Stewart rarely gets the credit he deserves in the western genre. Other than The Man Who Shot Liberty Valance, he didn’t star in a classic western. This movie is close, as is The Naked Spur, and there’s a handful that are really, really good. My point? He plays a great anti-hero of sorts, although here he’s in more typical hero mode. His Lin — for lack of a better description — is a good dude, if a touch obsessed with exacting some revenge. His backstory is familiar but well-handled and feels a good twist. It’s leisurely revealed, but it’s Jimmy Stewart. You know he’s a good guy. His chemistry with Mitchell’s High Spade is excellent too, two driven cowboys who are stubborn, loyal and sturdy.

 

What appealed to me is that Mann’s film uses a whole bunch of genre conventions (you could say stereotypes) but manages to breathe some new, fresh life into it. Case in point is the cast, with the revenge-seeking cowboy, the saloon hall girl with a heart of gold, the unhinged gunfighter, the loyal sidekick and so many more. Everyone gets almost equal screen-time throughout. Look for Shelley Winters as Lola, the saloon girl, Dan Duryea as Waco Johnny Dean, a psychotic gunfighter, McNally as Dutch Henry, Charles Drake as Steve Miller, Lola’s fiance, John McIntire as gunrunner Joe Lamont, Will Geer as Marshal Wyatt Earp, J.C. Flippen as a cavalry sergeant and a young Rock Hudson as an Indian chief.

 

Also look for Tony Curtis and James Best as young cavalry troopers, Steve Brodie and James Millican as members of Dutch’s gang, and John Wayne stuntman Chuck Roberson late as a potential bank robber. Familiar face Ray Teal has a shadow-marked supporting part as a marshal leading a posse.

 

Winchester’ covers a fair amount of mileage in its brisk 92-minute running time. The early shootout is a highlight, but there’s also a manipulative gunrunner, an Indian attack on a cavalry patrol, a posse chasing bandits, a bank robbery, a not forced (thankfully) love story, and a genuine good twist late. Filmed in black and white, ‘Winchester’ has an almost artsy look — plenty of shadow and silhouette, almost a noir western — and definitely capitalizes on the Arizona shooting locations, including Old Tucson.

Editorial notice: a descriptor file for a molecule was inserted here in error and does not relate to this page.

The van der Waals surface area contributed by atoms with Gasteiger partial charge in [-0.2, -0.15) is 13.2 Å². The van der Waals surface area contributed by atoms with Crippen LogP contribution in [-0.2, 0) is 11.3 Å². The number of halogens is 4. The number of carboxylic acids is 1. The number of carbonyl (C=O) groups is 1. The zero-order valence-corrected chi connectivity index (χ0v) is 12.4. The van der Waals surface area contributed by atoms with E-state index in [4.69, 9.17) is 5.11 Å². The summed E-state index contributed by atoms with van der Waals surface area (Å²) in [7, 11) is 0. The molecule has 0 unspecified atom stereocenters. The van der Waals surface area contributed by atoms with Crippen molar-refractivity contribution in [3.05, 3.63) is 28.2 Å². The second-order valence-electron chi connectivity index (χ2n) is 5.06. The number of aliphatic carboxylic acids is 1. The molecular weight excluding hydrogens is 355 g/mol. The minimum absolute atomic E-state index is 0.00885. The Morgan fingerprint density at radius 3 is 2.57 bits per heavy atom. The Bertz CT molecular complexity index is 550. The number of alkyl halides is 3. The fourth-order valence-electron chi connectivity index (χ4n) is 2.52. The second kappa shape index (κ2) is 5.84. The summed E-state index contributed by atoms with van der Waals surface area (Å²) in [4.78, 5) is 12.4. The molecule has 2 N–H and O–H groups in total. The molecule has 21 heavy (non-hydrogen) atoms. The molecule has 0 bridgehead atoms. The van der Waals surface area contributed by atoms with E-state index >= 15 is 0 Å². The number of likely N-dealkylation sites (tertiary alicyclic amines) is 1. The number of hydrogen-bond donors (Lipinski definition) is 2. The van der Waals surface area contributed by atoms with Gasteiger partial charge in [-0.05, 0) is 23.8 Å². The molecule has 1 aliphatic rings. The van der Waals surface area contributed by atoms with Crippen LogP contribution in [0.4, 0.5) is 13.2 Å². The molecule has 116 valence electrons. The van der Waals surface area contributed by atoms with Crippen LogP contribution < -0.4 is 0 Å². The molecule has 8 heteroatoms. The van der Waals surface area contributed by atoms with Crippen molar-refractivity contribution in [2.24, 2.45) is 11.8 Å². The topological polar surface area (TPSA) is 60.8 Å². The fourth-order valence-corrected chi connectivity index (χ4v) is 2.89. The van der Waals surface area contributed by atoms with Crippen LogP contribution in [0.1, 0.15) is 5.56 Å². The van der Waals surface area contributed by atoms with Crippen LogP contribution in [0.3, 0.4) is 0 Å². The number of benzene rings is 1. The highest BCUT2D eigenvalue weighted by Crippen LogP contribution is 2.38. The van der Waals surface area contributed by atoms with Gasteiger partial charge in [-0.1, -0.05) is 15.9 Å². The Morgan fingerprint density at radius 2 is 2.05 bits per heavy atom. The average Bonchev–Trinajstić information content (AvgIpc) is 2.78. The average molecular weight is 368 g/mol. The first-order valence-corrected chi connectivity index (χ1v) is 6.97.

Held in high regard by many, ‘Winchester’ still doesn’t get the classic attention it probably should. It’s a great western, entertaining with some action but also well-written and well-executed. Highly recommended.

Winchester ’73 (1950): *** 1/2 /****

Stagecoach (1966)

poster_of_the_movie_stagecoachOh, no. Here we are again. The unnecessary….remake!!! Considered by most to be one of the best westerns ever made, 1939’s Stagecoach is a key film that helped lay out a foundation for a whole type of western, not to mention helping skyrocket John Wayne to stardom. It’s one of those movies that doesn’t really need to be remade, retouched, reboot and re-anything. There just isn’t much to improve on. That said, Hollywood seems to take that as a challenge. A TV remake was released in 1986, but that’s looking ahead too much. Today’s flick is 1966’s Stagecoach.

In the town of Dry Rock, several undesirables are being booted out of town for different reasons, including Dallas (Ann-Margret), a dance hall girl, and Doc Boone (Bing Crosby), an alcoholic doctor with some debts. Sioux warriors have been reported on the warpath — including a massacre of a small company of cavalry fixing the telegraph line — so travel isn’t encouraged, but Dallas, Doc Boone and several other passengers desperately need to get up the trail to Cheyenne. Hoping to thread the needle, eight desperate people board a stagecoach. They’re in for a surprise on the trail, meeting the Ringo Kid (Alex Cord), an escaped convict looking for revenge. Ringo has his reasons though, and another gun on-board couldn’t hurt. Can the coach make it through unscathed?

So let’s get this out of the way. There’s no need to remake the original Stagecoach. Can you tweak some things? Update story devices to be more current, more modern? Throw an interesting ensemble together? Sure to all three questions. But do you need to? No, not really. From director Gordon Douglas, this 1966 version is a pretty decent movie. The cast is solid, the filming locations gorgeous, and the story itself works. There’s a reason the basic premise worked so well in the original. We’re talking life and death in the wild west. It’s hard to mess that up. This remake is good because the script/story is good, and little else. It will feel familiar and comfortable but not necessary in the least.